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VIEWPOINT: Organic Prices Rice—So What!

USDA Certified Organic Logo
Buy organic and save the planet.
  Yesterday, a New York Times headline blared, “Sticker Shock in the Organic Aisles” (Section C, page 1). The newspaper questioned if the cost of organic food—which can be 20% to 100% higher than conventionally-produced food—is “prompting some consumers to question their devotion to food produced without pesticides, chemical fertilizers or antibiotics.” Obviously, those with budgetary constraints need to shepherd their dollars, but organics rarely end up in the shopping carts of such shoppers, much as they might like them. The article emphasizes the high cost of organics by citing $4.55 (on the high end) for a loaf of organic bread versus $3.79 for conventional bread, $4.99 versus $2.99 for a half gallon of milk and $6.39 versus $3.59 for a dozen eggs. This may be more of a rise than regular groceries are experiencing; but with the truly shocking rises in gasoline and real estate, to name just two items, is the increase in organic food a “shock?”
Even if your household consumes twice the amounts of the staples cited by the Times each week, the difference is $11—a blip for many of us who pay $4.50 for a daily cappuccino, have cocktails after work and/or buy imported water. In a country where many people spend so much money on recreational trips to the mall to buy extraneous apparel, beauty products and home accoutrements, it’s not a hardship to divert $50 a week to organic food. In fact, it’s an ethical choice. If each American ate 10% organic food, it would curtail greenhouse gas emissions that are the equivalent of taking two million cars off the roads each year. It would have been informative for the Times to offset quotes such as “The prices have gotten ridiculous” and “Man, $6.99 for a gallon of milk is pushing it,” with a couple of sentences explaining that many people who choose organic products do so to help save the environment. On Earth Day, April 22nd our Viewpoint will address this subject in depth. Here’s the New York Times article. Read more about organic issues and trends in the NutriNibbles section of THE NIBBLE online magazine.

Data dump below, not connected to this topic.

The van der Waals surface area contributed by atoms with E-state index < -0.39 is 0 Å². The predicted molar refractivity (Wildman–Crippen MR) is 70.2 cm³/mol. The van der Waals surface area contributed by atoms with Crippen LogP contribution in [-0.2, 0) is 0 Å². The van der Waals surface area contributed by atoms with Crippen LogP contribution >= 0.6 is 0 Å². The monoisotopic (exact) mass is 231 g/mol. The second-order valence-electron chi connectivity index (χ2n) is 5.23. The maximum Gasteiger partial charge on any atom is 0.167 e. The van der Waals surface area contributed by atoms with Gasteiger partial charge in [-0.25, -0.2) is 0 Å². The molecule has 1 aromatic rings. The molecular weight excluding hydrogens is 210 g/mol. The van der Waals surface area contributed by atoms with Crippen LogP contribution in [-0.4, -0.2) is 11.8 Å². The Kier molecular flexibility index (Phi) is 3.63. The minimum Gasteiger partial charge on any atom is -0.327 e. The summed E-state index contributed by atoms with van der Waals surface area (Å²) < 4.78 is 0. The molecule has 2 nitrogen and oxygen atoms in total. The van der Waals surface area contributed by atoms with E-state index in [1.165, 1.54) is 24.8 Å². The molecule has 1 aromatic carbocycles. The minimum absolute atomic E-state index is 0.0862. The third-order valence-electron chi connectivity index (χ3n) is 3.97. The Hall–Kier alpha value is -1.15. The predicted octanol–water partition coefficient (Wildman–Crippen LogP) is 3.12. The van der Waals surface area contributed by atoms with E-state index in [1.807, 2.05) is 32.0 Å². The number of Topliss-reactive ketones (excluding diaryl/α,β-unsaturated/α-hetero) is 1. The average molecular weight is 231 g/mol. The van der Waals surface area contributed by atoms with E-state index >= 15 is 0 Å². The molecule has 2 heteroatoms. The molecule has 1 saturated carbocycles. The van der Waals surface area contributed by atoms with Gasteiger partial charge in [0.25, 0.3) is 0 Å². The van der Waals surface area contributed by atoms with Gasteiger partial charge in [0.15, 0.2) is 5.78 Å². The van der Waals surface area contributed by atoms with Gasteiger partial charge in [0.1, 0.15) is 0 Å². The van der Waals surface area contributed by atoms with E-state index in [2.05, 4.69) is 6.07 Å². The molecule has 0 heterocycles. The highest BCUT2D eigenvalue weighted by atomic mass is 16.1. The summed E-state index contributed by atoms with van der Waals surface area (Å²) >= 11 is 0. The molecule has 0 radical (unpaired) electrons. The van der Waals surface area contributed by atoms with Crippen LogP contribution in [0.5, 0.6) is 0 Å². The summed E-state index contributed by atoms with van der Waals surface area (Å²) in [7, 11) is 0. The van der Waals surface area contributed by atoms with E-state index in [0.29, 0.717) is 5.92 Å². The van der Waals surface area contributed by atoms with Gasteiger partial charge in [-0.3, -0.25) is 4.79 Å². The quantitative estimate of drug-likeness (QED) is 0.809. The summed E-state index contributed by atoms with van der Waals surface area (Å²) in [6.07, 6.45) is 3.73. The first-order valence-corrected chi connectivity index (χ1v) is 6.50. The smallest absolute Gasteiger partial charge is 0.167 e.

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TODAY IN FOOD: It’s National Garlic Day

April 19th is National Garlic Day, and we’re celebrating with three of our favorite garlic products:

Garlic Pepper Jelly from Aloha From Oregon, a savory jelly that’s great on frankfurters and everything else (and a NIBBLE Top Pick Of The Week)